It feels like a very long time since I did a Six on Saturday. I was away on holiday in Spain for a week, and then I had a day to catch up, then had to jet straight back off to Spain for a work trip, then it was my birthday the day after I got back, so it feels like I’ve had a hectic couple of weeks. It felt really luxurious to have a lie in this morning.

The weather at home while we were on holiday was pretty good so the garden didn’t look too bad when we got back, but then while I was away for work there was a day of heavy downpours and, going by the look of my bistro ……

…… it was somewhat windy too! Unfortunately my leaf blower died on me last time I used it, so I may have to sort this out longhand (so to speak!)

Anyway, on to today’s Six. Don’t forget to pop over to the Propagator’s blog if you want to check out more Sixes.

Number one.

I’m far too embarrassed by the state of our front garden to show you the whole thing – suffice it to say, there’s somewhat of a dandelion party going on! I would like to show you my Hydrangea though.

This was an acquisition earlier this Summer from the sale table at Notcutts and it’s done really well. I wanted something that will grow quite big so it’ll take up lots of space and make maintaining the front a bit easier (hopefully!) so I jumped at this as soon as I saw it. Its flowers have been the palest of green through the Summer, but now they’re morphing into this beautiful pink.

Number two.

Into the back garden for the rest of my points, and I think I’ll start with my Sunflower which is almost properly open.

I was worried it would open while we were on holiday, and then while I was away for work, but it’s held on to save the best for my return. Probably tomorrow or Monday it’ll be at its full glory.

Just to give you an idea of how tall it’s grown, that’s the top of my head, and I’m five foot four. I’ll measure it later, but it’s got to be eight feet tall.

Number three.

The Coleus and Eupatorium cuttings in the greenhouse look to be doing quite well.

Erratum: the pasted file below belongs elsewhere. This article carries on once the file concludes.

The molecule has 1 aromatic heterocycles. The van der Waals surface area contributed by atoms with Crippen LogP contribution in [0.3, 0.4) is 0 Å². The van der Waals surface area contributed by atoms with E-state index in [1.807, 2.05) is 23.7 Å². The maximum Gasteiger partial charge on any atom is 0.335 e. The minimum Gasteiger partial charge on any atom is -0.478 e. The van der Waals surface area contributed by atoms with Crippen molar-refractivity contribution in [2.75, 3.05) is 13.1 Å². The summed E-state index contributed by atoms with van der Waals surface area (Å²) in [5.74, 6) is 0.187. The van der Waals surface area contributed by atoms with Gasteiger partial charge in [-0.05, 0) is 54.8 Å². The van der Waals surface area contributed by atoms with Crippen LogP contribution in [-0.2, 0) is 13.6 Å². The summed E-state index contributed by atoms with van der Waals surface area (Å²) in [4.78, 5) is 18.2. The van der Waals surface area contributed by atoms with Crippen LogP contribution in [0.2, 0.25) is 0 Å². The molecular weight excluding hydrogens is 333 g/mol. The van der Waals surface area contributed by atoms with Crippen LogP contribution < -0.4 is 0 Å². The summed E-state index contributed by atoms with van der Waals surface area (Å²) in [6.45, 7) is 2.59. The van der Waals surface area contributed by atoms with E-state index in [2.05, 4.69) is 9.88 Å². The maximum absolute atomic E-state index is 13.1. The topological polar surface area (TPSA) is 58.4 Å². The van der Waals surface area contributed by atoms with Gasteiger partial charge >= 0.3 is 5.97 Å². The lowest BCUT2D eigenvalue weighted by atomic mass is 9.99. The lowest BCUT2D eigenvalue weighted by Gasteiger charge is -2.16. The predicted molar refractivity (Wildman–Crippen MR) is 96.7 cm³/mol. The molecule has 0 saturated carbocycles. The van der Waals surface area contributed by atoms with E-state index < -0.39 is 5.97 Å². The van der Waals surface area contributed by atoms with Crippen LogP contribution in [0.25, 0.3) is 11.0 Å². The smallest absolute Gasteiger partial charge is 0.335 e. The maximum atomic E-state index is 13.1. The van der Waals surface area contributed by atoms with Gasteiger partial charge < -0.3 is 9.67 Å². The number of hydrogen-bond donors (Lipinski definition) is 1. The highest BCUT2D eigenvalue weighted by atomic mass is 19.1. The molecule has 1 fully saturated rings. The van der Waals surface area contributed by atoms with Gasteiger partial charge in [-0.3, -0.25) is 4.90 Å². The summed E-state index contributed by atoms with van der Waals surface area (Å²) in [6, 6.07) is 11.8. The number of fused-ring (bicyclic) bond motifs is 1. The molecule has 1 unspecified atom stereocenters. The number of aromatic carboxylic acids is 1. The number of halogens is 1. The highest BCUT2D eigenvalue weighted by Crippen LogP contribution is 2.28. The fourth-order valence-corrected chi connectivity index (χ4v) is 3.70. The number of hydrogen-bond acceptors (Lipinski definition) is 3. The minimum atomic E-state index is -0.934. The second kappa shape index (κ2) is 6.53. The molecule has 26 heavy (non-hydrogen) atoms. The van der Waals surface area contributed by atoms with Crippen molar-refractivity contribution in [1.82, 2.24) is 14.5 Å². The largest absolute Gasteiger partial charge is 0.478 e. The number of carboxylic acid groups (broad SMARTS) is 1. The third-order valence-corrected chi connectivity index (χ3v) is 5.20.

The purple Coleus and the Eupatorium are both starting to grow new leaves, which seems like it should be a good sign, but as this is my first time taking cuttings I might be wrong! Hopefully they’re growing roots as well as leaves. Maybe I should pinch the new leaves out so they focus purely on the roots. Any words of wisdom on this?

The red Coleus doesn’t look as happy, but I found the slithery perpetrator of that nibbled leaf still in the pot, so that explains it! He got unceremoniously chucked up the garden!

Number four.

I’ve still got some veg on the go.

Charlotte potatoes which have started to sprout nicely. I’ll get out later to cover as much as I can with compost to try to encourage more spuds. These are supposed to be ready for our Christmas lunch.

There’s a few leeks growing as well. These were supposed to be ready in October, but they look a way off yet, so maybe we’ll be able to have these for Christmas lunch too in a nice cheese sauce. Yum!

Number five.

The plants that continue to delight through Autumn are coming into their own.

The Eupatorium is starting to flower. They look pink to start off with and then when they open they’re a lovely bright white.

The Heather is showing off beautiful bright colours ….

…. as is the Cyclamen.

Finally the Callicarpa Bodinieri is starting to grow its purple berries, which is precisely why I bought one after falling in love with the berries this time last year.

Number six.

The trusty Cosmos.

Still going strong, as you can see.

The poor things are in desperate need of some deadheading though so I’ll do that over the weekend to try to prolong their pretty blooms.

That’s it then for this week. I’m off to the shops soon on a birthday shopping trip so no doubt I’ll tell you all about that soon.